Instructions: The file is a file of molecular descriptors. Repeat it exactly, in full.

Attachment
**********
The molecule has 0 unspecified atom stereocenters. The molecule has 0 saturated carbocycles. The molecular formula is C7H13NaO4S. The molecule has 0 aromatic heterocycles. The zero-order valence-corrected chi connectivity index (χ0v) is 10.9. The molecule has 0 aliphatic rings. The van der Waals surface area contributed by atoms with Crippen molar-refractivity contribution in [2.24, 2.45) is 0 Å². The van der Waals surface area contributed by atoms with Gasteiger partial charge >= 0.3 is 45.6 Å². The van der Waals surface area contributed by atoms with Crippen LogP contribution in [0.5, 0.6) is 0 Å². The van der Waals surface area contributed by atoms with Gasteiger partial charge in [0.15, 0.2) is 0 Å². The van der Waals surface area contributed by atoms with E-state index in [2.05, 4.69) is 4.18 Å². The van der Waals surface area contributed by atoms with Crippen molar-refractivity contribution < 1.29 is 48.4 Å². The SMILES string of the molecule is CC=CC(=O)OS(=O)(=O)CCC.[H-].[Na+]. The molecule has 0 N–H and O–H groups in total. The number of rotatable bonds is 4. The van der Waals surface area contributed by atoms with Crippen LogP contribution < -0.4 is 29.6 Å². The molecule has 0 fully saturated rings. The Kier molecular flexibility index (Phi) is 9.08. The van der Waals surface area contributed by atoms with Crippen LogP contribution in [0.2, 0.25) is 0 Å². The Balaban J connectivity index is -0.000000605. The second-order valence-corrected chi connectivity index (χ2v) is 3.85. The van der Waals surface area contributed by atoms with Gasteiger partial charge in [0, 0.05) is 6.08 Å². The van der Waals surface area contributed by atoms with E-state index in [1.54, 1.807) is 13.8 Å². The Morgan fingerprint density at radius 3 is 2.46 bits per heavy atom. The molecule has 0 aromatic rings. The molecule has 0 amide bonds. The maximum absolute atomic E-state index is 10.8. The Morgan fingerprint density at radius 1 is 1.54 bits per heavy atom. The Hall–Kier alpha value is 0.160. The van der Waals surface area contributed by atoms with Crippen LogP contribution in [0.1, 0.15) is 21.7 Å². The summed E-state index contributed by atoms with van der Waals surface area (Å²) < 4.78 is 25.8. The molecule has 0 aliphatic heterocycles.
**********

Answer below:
The molecule has 0 unspecified atom stereocenters. The molecule has 0 saturated carbocycles. The molecular formula is C7H13NaO4S. The molecule has 0 aromatic heterocycles. The zero-order valence-corrected chi connectivity index (χ0v) is 10.9. The molecule has 0 aliphatic rings. The van der Waals surface area contributed by atoms with Crippen molar-refractivity contribution in [2.24, 2.45) is 0 Å². The van der Waals surface area contributed by atoms with Gasteiger partial charge >= 0.3 is 45.6 Å². The van der Waals surface area contributed by atoms with Crippen LogP contribution in [0.5, 0.6) is 0 Å². The van der Waals surface area contributed by atoms with Gasteiger partial charge in [0.15, 0.2) is 0 Å². The van der Waals surface area contributed by atoms with E-state index in [2.05, 4.69) is 4.18 Å². The van der Waals surface area contributed by atoms with Crippen molar-refractivity contribution < 1.29 is 48.4 Å². The SMILES string of the molecule is CC=CC(=O)OS(=O)(=O)CCC.[H-].[Na+]. The molecule has 0 N–H and O–H groups in total. The number of rotatable bonds is 4. The van der Waals surface area contributed by atoms with Crippen LogP contribution < -0.4 is 29.6 Å². The molecule has 0 fully saturated rings. The Kier molecular flexibility index (Phi) is 9.08. The van der Waals surface area contributed by atoms with Crippen LogP contribution in [0.2, 0.25) is 0 Å². The Balaban J connectivity index is -0.000000605. The second-order valence-corrected chi connectivity index (χ2v) is 3.85. The van der Waals surface area contributed by atoms with Gasteiger partial charge in [0, 0.05) is 6.08 Å². The van der Waals surface area contributed by atoms with E-state index in [1.54, 1.807) is 13.8 Å². The Morgan fingerprint density at radius 3 is 2.46 bits per heavy atom. The molecule has 0 aromatic rings. The molecule has 0 amide bonds. The maximum absolute atomic E-state index is 10.8. The Morgan fingerprint density at radius 1 is 1.54 bits per heavy atom. The Hall–Kier alpha value is 0.160. The van der Waals surface area contributed by atoms with Crippen LogP contribution in [0.1, 0.15) is 21.7 Å². The summed E-state index contributed by atoms with van der Waals surface area (Å²) < 4.78 is 25.8. The molecule has 0 aliphatic heterocycles.